Wednesday, November 21, 2012

Gobble Gobble

So, I don't know what you're currently doing, but I just spent the past hour running laundry, washing dishes, peeling and rinsing potatoes and chopping up spinach. Productive, ey? Guess I have to be. We're packing up the car and hitting the road bright and early tomorrow morning (we did NOT feel like fighting our way through traffic today) to spend Thanksgiving with my boyfriend's family in Florida. And since I know the kitchen will be packed with people tomorrow, I'm trying to tackle the cooking of my side dishes tonight.

Speaking of holiday meals, according to research from the Calorie Control Council, the average American may consume more than 4,500 calories and a whopping 229 grams of fat tomorrow. You heard that right - 4,500 freakin' calories! And sadly, those figures only include snacking and the traditional Thanksgiving dinner, not breakfast or late evening munching. But there are ways to cut down on some of the gastronomical excess. Reducing the amount of fat and calories through simple substitutions can help prevent the average weight a person will gain during the holiday season. Extra exercise can also ward off the pounds.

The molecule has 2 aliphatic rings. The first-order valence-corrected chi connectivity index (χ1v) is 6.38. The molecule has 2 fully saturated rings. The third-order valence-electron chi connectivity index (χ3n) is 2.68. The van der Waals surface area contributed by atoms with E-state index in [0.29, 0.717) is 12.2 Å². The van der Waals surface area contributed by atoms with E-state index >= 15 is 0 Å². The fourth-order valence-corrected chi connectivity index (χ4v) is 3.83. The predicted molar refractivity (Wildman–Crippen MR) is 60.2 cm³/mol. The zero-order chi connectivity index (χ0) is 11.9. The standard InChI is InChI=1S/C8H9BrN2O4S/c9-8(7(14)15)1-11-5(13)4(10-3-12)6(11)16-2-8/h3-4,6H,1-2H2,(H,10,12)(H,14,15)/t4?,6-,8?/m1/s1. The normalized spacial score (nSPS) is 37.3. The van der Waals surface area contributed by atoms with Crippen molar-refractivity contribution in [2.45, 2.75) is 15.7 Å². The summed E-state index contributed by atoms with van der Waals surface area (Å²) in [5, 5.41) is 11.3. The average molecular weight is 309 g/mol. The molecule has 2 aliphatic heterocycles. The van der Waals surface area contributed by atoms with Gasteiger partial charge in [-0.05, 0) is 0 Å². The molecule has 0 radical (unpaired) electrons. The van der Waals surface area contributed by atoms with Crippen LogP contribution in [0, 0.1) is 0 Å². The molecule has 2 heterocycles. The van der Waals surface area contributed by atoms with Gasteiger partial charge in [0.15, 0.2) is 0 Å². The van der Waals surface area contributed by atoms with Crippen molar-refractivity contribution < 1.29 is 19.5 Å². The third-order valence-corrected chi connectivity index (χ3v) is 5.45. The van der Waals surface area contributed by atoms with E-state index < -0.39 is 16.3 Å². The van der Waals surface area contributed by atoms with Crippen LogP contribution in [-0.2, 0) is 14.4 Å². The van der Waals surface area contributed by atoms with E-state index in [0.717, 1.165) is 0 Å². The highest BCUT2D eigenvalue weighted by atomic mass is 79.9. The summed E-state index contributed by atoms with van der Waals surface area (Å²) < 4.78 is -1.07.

Here are some tips:
  • If cooking, provide low-fat foods, or ask if you can bring a low-fat dish. You can reduce the calories in a meal by using lower-calorie products. For example:
    * Use fat-free soup in your favorite casserole (fat free mushroom soup has 70 calories per 1/2 cup serving vs. 120 for the regular)
    * Use chicken bouillon to simmer the celery and onions for your turkey stuffing - instead of sautéing them in butter (one bouillon cube has 5 calories, a tablespoon of butter has 102 calories)
    * Fruit pie filling has 90 calories per 1/3 cup serving; the light version has 60 and the sugar-free version only has 35
    * Add sucralose instead of sugar when baking pies or casseroles 
  • After the meal, start a physical fitness-related tradition -- a holiday walk or friendly game of football, for instance. We'll be heading out on a six mile hike the Friday after Turkey Day. And I plan to bring my gym shoes so I can go for a run when we arrive tomorrow. 
  • Prepare for handling your worst temptations; if you want both pecan and pumpkin pie, take a tiny slice of each, instead of an average serving.
Are you cooking tomorrow? Any recipes worth sharing? 

P.S. For anyone deep frying a turkey, I'm jealous...that stuff is amazing. But be CAREFUL! Check out this hilarious (but educational) video about deep fryer safety courtesy of Captain James T. Kirk. Enjoy and be have a wonderful - and safe - Thanksgiving!

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